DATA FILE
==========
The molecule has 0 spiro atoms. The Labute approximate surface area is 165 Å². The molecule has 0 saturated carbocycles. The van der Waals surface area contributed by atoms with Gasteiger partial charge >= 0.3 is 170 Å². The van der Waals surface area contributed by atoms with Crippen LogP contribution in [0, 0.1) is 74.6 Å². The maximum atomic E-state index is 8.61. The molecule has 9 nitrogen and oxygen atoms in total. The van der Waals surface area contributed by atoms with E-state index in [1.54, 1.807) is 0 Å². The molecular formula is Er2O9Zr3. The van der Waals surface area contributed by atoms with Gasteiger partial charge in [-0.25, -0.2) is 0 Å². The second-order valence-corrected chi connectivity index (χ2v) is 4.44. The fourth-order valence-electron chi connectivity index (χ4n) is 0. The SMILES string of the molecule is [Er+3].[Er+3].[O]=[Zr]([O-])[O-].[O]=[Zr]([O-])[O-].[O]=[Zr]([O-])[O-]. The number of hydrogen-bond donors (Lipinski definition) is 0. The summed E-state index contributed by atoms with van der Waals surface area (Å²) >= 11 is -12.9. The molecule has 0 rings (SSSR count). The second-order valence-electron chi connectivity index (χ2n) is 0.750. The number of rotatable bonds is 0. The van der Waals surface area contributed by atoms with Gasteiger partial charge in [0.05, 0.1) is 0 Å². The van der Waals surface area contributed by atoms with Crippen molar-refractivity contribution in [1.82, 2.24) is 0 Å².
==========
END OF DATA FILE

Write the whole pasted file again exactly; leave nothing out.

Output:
The molecule has 0 spiro atoms. The Labute approximate surface area is 165 Å². The molecule has 0 saturated carbocycles. The van der Waals surface area contributed by atoms with Gasteiger partial charge >= 0.3 is 170 Å². The van der Waals surface area contributed by atoms with Crippen LogP contribution in [0, 0.1) is 74.6 Å². The maximum atomic E-state index is 8.61. The molecule has 9 nitrogen and oxygen atoms in total. The van der Waals surface area contributed by atoms with E-state index in [1.54, 1.807) is 0 Å². The molecular formula is Er2O9Zr3. The van der Waals surface area contributed by atoms with Gasteiger partial charge in [-0.25, -0.2) is 0 Å². The second-order valence-corrected chi connectivity index (χ2v) is 4.44. The fourth-order valence-electron chi connectivity index (χ4n) is 0. The SMILES string of the molecule is [Er+3].[Er+3].[O]=[Zr]([O-])[O-].[O]=[Zr]([O-])[O-].[O]=[Zr]([O-])[O-]. The number of hydrogen-bond donors (Lipinski definition) is 0. The summed E-state index contributed by atoms with van der Waals surface area (Å²) >= 11 is -12.9. The molecule has 0 rings (SSSR count). The second-order valence-electron chi connectivity index (χ2n) is 0.750. The number of rotatable bonds is 0. The van der Waals surface area contributed by atoms with Gasteiger partial charge in [0.05, 0.1) is 0 Å². The van der Waals surface area contributed by atoms with Crippen molar-refractivity contribution in [1.82, 2.24) is 0 Å².